Songdo IBD / Kohn Pedersen Fox


We’ve featured several master plans where countries implement eco-friendly community measures in their newest developments.  The desire for a well planned, green city now belongs to , who announced not one, but two master plans (Foster + Partners’ plan soon to be featured on AD).  For the Songdo International Business District, Kohn Pedersen Fox has created a functioning network of over 120 green buildings placed amidst acres of landscaped open spaces.  Located on 1,500 acres on the waterfront of Incheon, the $300 billion plan will provide housing for 75,000 residents and handle 300,000 commuters.

More about the sustainable community after the break.


The district takes ideas from international attractions and combines them on the unified 1,500 acre site.  For instance, a 100-acre expansive park, dubbed Central Park, helps make the city pedestrain friendly.  Italianate canals, Savannah-style parks, Parisian boulevards, and a convention center modeled after Jørn Utzon’s iconic opera house will also be present in the scheme.


Mass transit lines move easily through the layout of parks and buildings,  while high density residential areas are balanced with open spaces.  In addition to creating a lush environment, the large green spaces will help control storm water retention and reduce the urban heat island effect.


Over 120 buildings intend to achieve LEED certification, making Songdo the largest private LEED development in the world. To make this possible, numerous green strategies are at work in the buildings including but not limited to green roofs, LED lighting, co-generation, waste management systems, and low-VOC materials.

As seen on Inhabitat.

Cite: Cilento, Karen. "Songdo IBD / Kohn Pedersen Fox" 07 Sep 2009. ArchDaily. Accessed 30 May 2015. <>
  • novan

    image rendering are superb…!

  • Dustin

    After living in Seoul for a couple months I find it refreshing that Korea is opening itself to more quality architectural design since as it is right now 95% of the resedential buildings look almost exactly the same. Its great to see these new designs and only countries like Korea can pull it off. However, I look at these renders and don’t really see Korea in it. Where are all the Korean signs? all the lights? Korea is a night country, why not a single night render?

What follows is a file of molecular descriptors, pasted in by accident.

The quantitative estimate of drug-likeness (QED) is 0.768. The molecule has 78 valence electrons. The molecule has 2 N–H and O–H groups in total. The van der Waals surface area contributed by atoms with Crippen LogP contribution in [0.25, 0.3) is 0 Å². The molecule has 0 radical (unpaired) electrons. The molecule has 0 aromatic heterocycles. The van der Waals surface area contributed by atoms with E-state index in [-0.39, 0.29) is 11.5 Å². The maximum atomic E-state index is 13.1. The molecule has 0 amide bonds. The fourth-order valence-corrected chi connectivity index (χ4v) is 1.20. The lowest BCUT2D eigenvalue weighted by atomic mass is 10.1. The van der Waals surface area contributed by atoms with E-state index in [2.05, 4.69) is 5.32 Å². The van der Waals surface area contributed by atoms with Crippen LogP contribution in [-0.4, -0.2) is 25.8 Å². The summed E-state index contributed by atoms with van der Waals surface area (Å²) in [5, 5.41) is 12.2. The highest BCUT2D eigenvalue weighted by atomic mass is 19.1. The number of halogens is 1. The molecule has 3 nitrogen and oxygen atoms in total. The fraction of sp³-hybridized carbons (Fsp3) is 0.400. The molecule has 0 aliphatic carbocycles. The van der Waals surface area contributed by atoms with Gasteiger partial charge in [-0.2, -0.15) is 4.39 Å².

And another thing, what is with the ripoff of the Shanghai Financial Center?

  • Michael G

    How does a 100 acre park help make the city pedestrian friendly?

  • sidp

    its amazing how most of the developing world is starting to look ‘american’ in feel and approach. Most of these new-age master planning exercises seem to completely discard notions of cultural and contextual relevance. Dubai, Shanghai or as this korea bit illustrates, seem merely fragments of a larger blueprint of preconceived american architectural thought on what works. Or is global business looking for the same references to space. Crisp; hence, immensely maketable, but perceivably no soul..!

    • SCarter

      To sidp.
      First of all, South Korea is already a developed country.
      Second, your criticizm is very blunt and discriminatory. Explain to me exactly what defines this as “American”. And this project in particular definetly does not “discard notions of cultural and contextual relevance”. The majority of this project is already complete and I have been there myself. It is a very fine piece or combining traditional landscape and eco architecture